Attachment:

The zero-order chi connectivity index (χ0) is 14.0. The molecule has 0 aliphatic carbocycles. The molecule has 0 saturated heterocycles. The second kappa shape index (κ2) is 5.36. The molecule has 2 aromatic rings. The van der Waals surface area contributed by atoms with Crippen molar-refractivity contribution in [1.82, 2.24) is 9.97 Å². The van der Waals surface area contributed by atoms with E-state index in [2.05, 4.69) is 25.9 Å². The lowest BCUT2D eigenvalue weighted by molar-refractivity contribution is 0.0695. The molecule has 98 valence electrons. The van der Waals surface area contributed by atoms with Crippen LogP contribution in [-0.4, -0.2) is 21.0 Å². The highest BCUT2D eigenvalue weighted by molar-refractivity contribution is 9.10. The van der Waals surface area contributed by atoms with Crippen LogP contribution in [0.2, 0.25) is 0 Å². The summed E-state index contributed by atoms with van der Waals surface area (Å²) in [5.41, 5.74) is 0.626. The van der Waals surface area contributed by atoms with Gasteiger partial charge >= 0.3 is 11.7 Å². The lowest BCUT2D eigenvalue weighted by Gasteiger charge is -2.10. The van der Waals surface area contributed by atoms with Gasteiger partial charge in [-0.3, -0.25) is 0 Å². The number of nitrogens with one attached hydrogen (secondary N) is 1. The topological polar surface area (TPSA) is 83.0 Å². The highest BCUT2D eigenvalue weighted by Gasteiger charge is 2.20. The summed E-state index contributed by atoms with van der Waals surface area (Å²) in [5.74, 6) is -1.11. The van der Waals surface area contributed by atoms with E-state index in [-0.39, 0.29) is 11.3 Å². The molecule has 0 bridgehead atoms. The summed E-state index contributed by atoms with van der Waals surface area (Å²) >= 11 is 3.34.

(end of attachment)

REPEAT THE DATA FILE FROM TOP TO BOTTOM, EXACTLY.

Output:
The zero-order chi connectivity index (χ0) is 14.0. The molecule has 0 aliphatic carbocycles. The molecule has 0 saturated heterocycles. The second kappa shape index (κ2) is 5.36. The molecule has 2 aromatic rings. The van der Waals surface area contributed by atoms with Crippen molar-refractivity contribution in [1.82, 2.24) is 9.97 Å². The van der Waals surface area contributed by atoms with E-state index in [2.05, 4.69) is 25.9 Å². The lowest BCUT2D eigenvalue weighted by molar-refractivity contribution is 0.0695. The molecule has 98 valence electrons. The van der Waals surface area contributed by atoms with Crippen LogP contribution in [-0.4, -0.2) is 21.0 Å². The highest BCUT2D eigenvalue weighted by molar-refractivity contribution is 9.10. The van der Waals surface area contributed by atoms with Crippen LogP contribution in [0.2, 0.25) is 0 Å². The summed E-state index contributed by atoms with van der Waals surface area (Å²) in [5.41, 5.74) is 0.626. The van der Waals surface area contributed by atoms with Gasteiger partial charge >= 0.3 is 11.7 Å². The lowest BCUT2D eigenvalue weighted by Gasteiger charge is -2.10. The van der Waals surface area contributed by atoms with Gasteiger partial charge in [-0.3, -0.25) is 0 Å². The number of nitrogens with one attached hydrogen (secondary N) is 1. The topological polar surface area (TPSA) is 83.0 Å². The highest BCUT2D eigenvalue weighted by Gasteiger charge is 2.20. The summed E-state index contributed by atoms with van der Waals surface area (Å²) in [5.74, 6) is -1.11. The van der Waals surface area contributed by atoms with E-state index in [-0.39, 0.29) is 11.3 Å². The molecule has 0 bridgehead atoms. The summed E-state index contributed by atoms with van der Waals surface area (Å²) >= 11 is 3.34.